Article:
Phoebe Anna Traquir (1852 – 1936) was an Irish-born artist who rose to international prominence as an illustrator, painter, and embroiderer in Scotland’s Arts and Crafts movement. Murals, embroidery, enamel jewellery, and book illuminations were among her works. She was the first woman to be elected to the Royal Scottish Academy in 1920.
She went to the Royal Dublin Society to study.
She began her career doing domestic embroidery before specialising in large embroidered panels and mediaeval enamelling. She was influenced by mediaeval manuscripts that she studied in Dublin and sent to her by John Ruskin, mediaeval metalwork at the Royal Museum of Scotland, and Edward Burne-Jones and other Pre-Raphaelites. Lady Gibson Carmichael, a pupil of Alexander Fisher, taught her enamelling.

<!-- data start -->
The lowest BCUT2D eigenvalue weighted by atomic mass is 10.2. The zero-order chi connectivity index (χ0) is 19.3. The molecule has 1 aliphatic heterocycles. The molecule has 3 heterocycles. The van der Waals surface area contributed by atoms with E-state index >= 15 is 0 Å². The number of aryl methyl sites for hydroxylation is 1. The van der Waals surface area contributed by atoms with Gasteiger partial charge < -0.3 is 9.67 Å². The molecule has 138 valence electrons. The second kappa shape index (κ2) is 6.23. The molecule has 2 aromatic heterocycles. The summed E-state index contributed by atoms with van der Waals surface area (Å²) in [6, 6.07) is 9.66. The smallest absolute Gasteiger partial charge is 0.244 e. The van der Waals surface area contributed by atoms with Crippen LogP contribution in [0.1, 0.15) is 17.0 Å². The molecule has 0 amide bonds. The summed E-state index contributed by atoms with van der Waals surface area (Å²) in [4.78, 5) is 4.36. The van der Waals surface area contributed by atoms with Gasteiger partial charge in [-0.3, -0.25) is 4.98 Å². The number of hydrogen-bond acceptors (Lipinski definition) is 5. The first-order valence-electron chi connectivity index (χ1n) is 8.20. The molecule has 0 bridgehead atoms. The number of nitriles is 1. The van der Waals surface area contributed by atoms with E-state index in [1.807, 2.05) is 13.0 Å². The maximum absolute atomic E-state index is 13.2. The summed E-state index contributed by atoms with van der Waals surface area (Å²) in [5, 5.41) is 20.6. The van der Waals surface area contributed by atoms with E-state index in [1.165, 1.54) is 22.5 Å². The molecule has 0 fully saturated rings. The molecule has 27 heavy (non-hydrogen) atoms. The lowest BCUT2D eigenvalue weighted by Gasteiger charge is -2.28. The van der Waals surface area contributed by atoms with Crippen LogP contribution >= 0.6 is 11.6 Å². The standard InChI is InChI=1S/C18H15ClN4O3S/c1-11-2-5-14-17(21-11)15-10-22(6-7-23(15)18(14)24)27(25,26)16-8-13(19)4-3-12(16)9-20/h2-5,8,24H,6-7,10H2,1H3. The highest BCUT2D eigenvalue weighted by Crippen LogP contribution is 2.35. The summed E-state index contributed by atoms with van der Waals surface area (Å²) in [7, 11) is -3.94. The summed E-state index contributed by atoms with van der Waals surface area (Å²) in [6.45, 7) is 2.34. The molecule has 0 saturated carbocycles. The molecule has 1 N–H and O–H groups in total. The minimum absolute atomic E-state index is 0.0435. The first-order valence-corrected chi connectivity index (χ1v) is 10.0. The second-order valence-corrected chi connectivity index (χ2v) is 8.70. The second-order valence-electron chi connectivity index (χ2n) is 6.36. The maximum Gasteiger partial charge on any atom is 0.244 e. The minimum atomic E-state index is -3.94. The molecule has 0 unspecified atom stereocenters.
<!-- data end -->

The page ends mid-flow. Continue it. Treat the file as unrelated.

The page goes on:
From 1902 to 1903, she produced pale and rarely executed enamels on silver rather than copper. From 1905 onwards, they became brighter and darker.
She became the Royal Scottish Academy’s first honorary woman member in 1920.
Her work was shown at the Royal Scottish Academy, the Arts and Crafts Exhibition Society in London, and the Edinburgh Arts and Crafts Club.
Byars, M., & Riley, T. (2004). The design encyclopedia. Laurence King Publishing.
Wikipedia contributors. (2020, October 16). Phoebe Anna Traquair. In Wikipedia, The Free Encyclopedia. Retrieved 23:09, April 10, 2021, from https://en.wikipedia.org/w/index.php?title=Phoebe_Anna_Traquair&oldid=983860989
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